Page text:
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Does punishment work?
New research into British twins suggests that contact with the justice systems is more likely to promote future offending.

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New research by Ryan Motz and colleagues seeks to settle the dispute between those who argue that we should divert young people from the criminal justice system and those proposing that swift sanctions and a deterrent approach are more effective.

The purpose of the study: Does contact with the justice system deter or promote future delinquency? Results from a longitudinal study of British adolescent twins is neatly summarised in the abstract, reproduced below:

What impact does formal punishment have on antisocial conduct—does it deter or promote it? The findings from a long line of research on the labeling tradition indicate formal punishments have the opposite-of-intended consequence of promoting future misbehavior. In another body of work, the results show support for deterrence-based hypotheses that punishment deters future misbehavior. So, which is it?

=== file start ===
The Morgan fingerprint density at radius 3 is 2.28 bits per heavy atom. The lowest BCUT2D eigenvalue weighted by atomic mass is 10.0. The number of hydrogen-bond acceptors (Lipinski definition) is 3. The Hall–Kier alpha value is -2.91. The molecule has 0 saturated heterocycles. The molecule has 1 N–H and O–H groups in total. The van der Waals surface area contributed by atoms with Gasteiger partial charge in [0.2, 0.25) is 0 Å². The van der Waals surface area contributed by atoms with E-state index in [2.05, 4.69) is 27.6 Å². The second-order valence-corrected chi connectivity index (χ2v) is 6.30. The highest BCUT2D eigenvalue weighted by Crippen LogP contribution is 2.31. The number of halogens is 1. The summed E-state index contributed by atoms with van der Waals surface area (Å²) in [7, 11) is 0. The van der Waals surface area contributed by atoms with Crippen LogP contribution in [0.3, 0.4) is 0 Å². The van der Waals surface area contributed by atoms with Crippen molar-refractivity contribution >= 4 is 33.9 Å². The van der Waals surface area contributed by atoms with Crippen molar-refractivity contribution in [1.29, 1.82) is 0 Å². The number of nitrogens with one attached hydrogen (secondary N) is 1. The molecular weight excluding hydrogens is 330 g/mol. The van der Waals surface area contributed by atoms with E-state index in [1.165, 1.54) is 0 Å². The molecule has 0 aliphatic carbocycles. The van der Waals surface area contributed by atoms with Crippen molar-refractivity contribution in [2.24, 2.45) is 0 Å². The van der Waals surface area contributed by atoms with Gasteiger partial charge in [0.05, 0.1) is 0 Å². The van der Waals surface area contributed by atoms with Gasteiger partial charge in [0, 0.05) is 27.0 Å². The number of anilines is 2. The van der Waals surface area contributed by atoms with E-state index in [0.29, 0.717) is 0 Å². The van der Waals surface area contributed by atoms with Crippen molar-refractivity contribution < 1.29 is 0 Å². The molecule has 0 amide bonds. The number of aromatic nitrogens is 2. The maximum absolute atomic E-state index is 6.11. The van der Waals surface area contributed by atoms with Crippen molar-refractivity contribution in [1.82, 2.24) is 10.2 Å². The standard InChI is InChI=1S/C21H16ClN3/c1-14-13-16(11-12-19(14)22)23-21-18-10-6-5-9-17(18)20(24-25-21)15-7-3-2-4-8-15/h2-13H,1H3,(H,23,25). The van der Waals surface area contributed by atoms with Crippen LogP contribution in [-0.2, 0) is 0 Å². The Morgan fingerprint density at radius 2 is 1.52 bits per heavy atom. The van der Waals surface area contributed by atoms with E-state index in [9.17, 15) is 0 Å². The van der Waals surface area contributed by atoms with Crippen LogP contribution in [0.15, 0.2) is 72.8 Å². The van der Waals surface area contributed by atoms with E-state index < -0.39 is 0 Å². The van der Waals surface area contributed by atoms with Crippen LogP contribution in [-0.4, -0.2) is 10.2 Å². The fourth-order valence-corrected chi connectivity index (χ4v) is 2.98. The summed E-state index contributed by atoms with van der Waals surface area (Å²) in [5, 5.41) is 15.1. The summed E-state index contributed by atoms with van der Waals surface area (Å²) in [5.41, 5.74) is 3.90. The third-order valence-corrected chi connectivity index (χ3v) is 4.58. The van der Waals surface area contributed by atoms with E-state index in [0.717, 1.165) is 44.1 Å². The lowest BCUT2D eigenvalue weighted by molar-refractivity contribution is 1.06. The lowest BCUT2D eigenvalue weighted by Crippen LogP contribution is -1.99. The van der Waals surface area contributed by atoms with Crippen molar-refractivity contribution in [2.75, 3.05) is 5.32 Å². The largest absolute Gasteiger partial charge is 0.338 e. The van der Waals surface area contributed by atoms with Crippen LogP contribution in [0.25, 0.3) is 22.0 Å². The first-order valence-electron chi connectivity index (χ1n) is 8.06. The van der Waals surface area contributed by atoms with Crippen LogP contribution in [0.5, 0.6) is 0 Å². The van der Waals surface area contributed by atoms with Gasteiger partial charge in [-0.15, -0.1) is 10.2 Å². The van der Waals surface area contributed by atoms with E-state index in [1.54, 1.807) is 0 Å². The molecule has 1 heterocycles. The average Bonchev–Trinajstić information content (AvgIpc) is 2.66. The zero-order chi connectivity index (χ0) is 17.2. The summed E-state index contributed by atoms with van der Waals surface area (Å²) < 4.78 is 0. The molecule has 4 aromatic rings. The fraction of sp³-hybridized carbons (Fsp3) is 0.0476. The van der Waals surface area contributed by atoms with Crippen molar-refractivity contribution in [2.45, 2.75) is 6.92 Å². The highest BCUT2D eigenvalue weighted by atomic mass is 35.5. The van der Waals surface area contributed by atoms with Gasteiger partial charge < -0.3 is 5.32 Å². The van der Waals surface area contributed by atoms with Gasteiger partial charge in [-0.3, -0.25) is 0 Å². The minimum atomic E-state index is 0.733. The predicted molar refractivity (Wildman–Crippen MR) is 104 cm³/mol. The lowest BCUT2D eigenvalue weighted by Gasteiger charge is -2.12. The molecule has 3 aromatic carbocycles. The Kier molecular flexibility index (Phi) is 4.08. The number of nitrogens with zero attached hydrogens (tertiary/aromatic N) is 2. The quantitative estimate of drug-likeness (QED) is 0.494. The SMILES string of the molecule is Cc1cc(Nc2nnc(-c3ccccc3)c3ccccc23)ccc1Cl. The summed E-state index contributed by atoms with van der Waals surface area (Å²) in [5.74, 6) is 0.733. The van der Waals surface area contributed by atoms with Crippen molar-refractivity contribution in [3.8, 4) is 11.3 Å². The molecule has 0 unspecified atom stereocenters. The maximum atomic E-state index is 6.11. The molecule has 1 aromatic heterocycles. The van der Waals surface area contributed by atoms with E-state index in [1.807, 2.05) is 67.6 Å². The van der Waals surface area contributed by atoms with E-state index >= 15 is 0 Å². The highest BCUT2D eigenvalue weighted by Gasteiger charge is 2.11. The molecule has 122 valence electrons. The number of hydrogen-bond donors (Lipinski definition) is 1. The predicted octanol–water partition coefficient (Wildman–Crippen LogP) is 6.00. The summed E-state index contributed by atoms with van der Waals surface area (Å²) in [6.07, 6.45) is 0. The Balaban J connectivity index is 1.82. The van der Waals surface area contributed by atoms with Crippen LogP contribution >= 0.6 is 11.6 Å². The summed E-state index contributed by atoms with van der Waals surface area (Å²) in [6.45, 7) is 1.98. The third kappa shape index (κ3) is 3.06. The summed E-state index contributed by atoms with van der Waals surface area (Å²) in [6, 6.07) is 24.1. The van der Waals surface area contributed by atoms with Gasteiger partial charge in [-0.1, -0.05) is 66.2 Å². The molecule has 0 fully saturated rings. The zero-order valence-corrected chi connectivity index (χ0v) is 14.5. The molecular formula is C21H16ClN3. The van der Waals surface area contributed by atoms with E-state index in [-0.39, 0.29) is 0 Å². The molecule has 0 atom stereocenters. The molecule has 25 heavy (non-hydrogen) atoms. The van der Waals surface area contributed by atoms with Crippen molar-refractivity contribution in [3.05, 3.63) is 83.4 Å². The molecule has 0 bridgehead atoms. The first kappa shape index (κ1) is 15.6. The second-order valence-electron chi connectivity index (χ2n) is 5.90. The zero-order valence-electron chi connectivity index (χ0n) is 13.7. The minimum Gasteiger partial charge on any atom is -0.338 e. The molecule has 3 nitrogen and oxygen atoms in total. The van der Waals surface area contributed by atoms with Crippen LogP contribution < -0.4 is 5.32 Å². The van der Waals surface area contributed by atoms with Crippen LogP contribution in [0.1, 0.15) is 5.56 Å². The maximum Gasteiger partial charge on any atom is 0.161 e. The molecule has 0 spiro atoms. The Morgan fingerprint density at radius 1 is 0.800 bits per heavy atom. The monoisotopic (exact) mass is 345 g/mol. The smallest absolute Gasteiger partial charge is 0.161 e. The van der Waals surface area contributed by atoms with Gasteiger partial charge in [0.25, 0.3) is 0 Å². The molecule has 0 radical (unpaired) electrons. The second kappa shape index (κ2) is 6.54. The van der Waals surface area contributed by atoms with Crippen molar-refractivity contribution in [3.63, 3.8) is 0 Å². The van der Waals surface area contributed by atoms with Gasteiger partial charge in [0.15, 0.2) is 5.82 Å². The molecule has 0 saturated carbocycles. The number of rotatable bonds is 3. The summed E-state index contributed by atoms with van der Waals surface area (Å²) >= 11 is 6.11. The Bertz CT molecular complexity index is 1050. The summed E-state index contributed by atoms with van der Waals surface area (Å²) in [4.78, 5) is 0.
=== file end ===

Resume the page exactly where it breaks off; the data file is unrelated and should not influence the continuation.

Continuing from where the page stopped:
The study draws on a nationally representative sample of more than 2,000 British adolescent twins from the Environmental Risk (E-Risk) Longitudinal Twin Study to perform a robust test of the deterrence versus labeling question. The brilliance of this powerful research design is that twins can serve as the counterfactual for their co-twin, thereby ruling out many sources of confounding that have likely impacted prior studies. 


The study sought to answer three key questions:

  1. Does spending a night in jail or prison increase or decrease delinquency?
  2. Does being issued an anti-social behaviour order (ASBO) increase or decrease delinquency?
  3. Does having an official crime record increase or decrease delinquency?

The research found that:

  • Spending a night in jail or prison is associated with a 2.396 point increase, on average, in delinquency from age 12 to age 18.
  • On average, individuals who had been issued an ASBO showed a 2.751 point increase in delinquency from age 12 to age 18 than did those who had not been issued an ASBO.
  • Finally, individuals who had a criminal record showed a 1.065 point increase in delinquency from age 12 to age 18 than did those who did not have a record.


The authors conclude:

The pattern of findings provides support for labeling theory, showing that contact with the justice system—through spending a night in jail/prison, being issued an anti-social behaviour order (ASBO), or having an official record—promotes delinquency.

This is a particularly important conclusion at a time when justice systems on both sides of the Atlantic are threatening to crack down on crime and criminals.

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